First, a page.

Unchartered Ocean

Sunset, Chapman’s Peak Drive, Cape Town

So – I left the church.

No longer could I say my calling or vocation was something from God. It was a rather scary place to be, minus the parameters and boundaries that had been my companions for so long. One might liken it to being cast loose on an ocean minus a compass and nothing much that resembles a shoreline.

The trouble with this state was that I seemed to be missing two other ingredients for a satisfying life: purpose and direction. I don’t suppose one can really have a vocation/calling that doesn’t result in a purpose, but it is possible to have purpose without defined calling – I think…I’m open to correction, and the nuances are probably a glorious multitude. The “direction” part was certainly an issue for me. I am accustomed to living with one or other goal or destination in mind.

Where to on this wide ocean minus points of reference? It was an adventure. I took time to untangle the threads of my life and my sense of identity: These values are mine and I retain them, those were the church’s – let them go. This thing I keep, that thing goes.

In the end, I am left with a bouquet of what matters:

– Those things that have been part of me from early childhood, like a deep sense of connectedness to nature and believing this to be a treasure-trove.
– Those things that I have gained and had reinforced over the years – what I deem to be fair, a sense of justice, mercy – bearing in mind context, circumstances and frame of reference and mind for others involved in an event.
– The arts – music, creating things, writing poetry
– Learning – expanding understanding, taking on board various issues and seeking to grasp different paradigms.
– My responsibility to and care for the people entrusted to me, beginning with my own family – husband and sons.

But without bowing to a god – who is going to call me to what? Perhaps I have to call myself to heed the deepest drives, wills and inclinations of my heart. The injunction to “follow your bliss” (Joseph Campbell) is profound and true.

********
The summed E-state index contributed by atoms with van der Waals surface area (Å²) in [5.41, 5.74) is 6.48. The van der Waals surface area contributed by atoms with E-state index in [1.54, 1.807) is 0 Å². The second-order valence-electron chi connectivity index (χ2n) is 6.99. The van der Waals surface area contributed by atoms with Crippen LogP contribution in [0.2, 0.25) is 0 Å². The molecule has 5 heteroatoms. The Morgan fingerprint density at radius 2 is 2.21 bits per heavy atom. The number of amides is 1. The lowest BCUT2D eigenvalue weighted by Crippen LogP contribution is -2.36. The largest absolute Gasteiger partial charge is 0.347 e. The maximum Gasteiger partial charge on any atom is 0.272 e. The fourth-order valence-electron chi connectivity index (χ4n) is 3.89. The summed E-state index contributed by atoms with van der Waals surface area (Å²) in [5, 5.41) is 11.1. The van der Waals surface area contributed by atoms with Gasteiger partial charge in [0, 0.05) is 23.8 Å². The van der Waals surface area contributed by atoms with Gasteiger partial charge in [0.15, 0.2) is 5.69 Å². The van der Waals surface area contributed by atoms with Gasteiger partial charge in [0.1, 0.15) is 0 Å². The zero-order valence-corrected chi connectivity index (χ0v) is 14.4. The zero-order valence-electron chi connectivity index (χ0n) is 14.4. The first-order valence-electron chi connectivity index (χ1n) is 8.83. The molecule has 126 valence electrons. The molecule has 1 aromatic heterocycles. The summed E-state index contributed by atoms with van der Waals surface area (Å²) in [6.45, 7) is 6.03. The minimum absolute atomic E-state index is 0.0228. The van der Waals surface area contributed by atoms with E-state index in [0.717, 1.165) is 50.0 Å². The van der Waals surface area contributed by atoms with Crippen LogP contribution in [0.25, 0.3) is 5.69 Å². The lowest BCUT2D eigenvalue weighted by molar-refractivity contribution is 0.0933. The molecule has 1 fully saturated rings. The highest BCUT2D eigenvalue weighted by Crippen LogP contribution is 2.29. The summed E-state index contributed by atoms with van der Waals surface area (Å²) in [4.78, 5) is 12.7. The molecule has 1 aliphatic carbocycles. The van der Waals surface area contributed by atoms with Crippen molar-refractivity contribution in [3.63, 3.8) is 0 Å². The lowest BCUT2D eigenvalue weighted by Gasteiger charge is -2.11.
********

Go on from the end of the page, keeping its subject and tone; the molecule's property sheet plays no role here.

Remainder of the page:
I spent a year or two in limbo during this time. I found myself becoming very left-brained in my approach to everything – critical and scientific. I could only sustain that for a while before missing what I had had. I needed spirituality – a sense of mystery. Hence, my path into druidry.

Druidry is a framework  for me. It brings back the sense of connection. The stories and myths and seasons of the year create reference points once more. I find myself able to come home to a port, and use the stars to navigate. It ties back to the intuitive sense of magic in nature I had as a very young child, standing, toes wet in the dew, as I angled myself to see the brightest rainbows of sunlight glinting off the lawn. The stories describe the context of my life. They tell me what is, and don’t circumscribe my life with rules and judgements that warp, twist and limit.

For a brief moment I tried to overlay my old familiar sense of calling and vocation onto this new map. It could work just as well – druid counsellors abound, as do writers and givers of workshops. It all fits neatly into the picture. But still, finishing that damned counselling course holds no appeal. Running workshops  isn’t “it” – though I wouldn’t mind. But writing – now there’s another matter!

The first story I ever had published was called “About My Chickens“. I was eight years old. The Star Newspaper in Johannesburg had a special page where children’s writing and pictures were published.  I remember feeling immensely frustrated that I could not write a whole chapter book when I was devouring Famous Five and Secret Seven. I failed to appreciate that Enid Blyton wasn’t nine or ten when she wrote those books! I discovered the copy of Roget’s Thesaurus in the bookcase, and took great delight in using words like “scintillate” and “frost-rimed” in poems about winter as I increased my vocabulary.

Writing pre-dates my Christian path and extends beyond it. Writing continued through it as well, but with constraints. It is difficult to write the full spectrum of humanity when one is busy feeling vaguely apprehensive of, and judgemental towards anyone who doesn’t profess to be a committed Christian. I found it limiting – though there are those Christian writers who cope with this most ably and thoroughly, and I take my hat off to them.

Can I declare the juxta-positioning of words my vocation or calling? It’s certainly part of it. Foundational, perhaps. The rest will be a matter building up and pulling down, rebuilding and exploring. All of it is about following my bliss.

~ by Dragonwyst on June 30, 2012.

One Response to “Unchartered Ocean”

  1. I said I would be a writer when i was very young. My Grandmother bought me a typewriter and I did write my first novel on it, many years later, after those early years of being lost were past. I too try to write my reverence for nature and everyday magic into my books, even though my writing has never got to be the main focus of my life. It runs under everything else I do. I would say you can call it a calling. It calls me back no matter what else I am into. Of all the creative things I pursue, writing is the one that comes most naturally to me, where I most easily can slip into ‘flow’ and touch the universe.

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Julie Brett

Author - Australian Druidry - Artist



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